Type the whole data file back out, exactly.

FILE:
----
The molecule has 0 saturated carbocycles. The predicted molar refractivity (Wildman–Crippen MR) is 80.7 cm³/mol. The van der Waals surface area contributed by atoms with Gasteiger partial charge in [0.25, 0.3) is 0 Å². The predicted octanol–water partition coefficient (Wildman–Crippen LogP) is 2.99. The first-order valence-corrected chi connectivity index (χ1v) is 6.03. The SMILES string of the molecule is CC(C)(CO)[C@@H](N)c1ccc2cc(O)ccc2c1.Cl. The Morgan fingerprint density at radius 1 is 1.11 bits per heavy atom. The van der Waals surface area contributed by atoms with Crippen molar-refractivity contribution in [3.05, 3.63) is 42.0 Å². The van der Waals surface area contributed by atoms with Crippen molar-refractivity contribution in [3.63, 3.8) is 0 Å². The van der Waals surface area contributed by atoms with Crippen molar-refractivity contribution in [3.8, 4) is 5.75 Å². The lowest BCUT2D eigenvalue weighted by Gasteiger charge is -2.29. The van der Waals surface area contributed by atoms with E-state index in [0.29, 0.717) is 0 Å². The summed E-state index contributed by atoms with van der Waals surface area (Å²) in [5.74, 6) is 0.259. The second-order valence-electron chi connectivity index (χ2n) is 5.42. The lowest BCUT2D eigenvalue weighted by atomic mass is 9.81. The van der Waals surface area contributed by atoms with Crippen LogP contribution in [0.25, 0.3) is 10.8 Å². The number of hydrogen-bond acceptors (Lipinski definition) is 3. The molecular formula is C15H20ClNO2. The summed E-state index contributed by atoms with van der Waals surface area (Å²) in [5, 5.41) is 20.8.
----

The molecule has 0 saturated carbocycles. The predicted molar refractivity (Wildman–Crippen MR) is 80.7 cm³/mol. The van der Waals surface area contributed by atoms with Gasteiger partial charge in [0.25, 0.3) is 0 Å². The predicted octanol–water partition coefficient (Wildman–Crippen LogP) is 2.99. The first-order valence-corrected chi connectivity index (χ1v) is 6.03. The SMILES string of the molecule is CC(C)(CO)[C@@H](N)c1ccc2cc(O)ccc2c1.Cl. The Morgan fingerprint density at radius 1 is 1.11 bits per heavy atom. The van der Waals surface area contributed by atoms with Crippen molar-refractivity contribution in [3.05, 3.63) is 42.0 Å². The van der Waals surface area contributed by atoms with Crippen molar-refractivity contribution in [3.63, 3.8) is 0 Å². The van der Waals surface area contributed by atoms with Crippen molar-refractivity contribution in [3.8, 4) is 5.75 Å². The lowest BCUT2D eigenvalue weighted by Gasteiger charge is -2.29. The van der Waals surface area contributed by atoms with E-state index in [0.29, 0.717) is 0 Å². The summed E-state index contributed by atoms with van der Waals surface area (Å²) in [5.74, 6) is 0.259. The second-order valence-electron chi connectivity index (χ2n) is 5.42. The lowest BCUT2D eigenvalue weighted by atomic mass is 9.81. The van der Waals surface area contributed by atoms with Crippen LogP contribution in [0.25, 0.3) is 10.8 Å². The number of hydrogen-bond acceptors (Lipinski definition) is 3. The molecular formula is C15H20ClNO2. The summed E-state index contributed by atoms with van der Waals surface area (Å²) in [5, 5.41) is 20.8.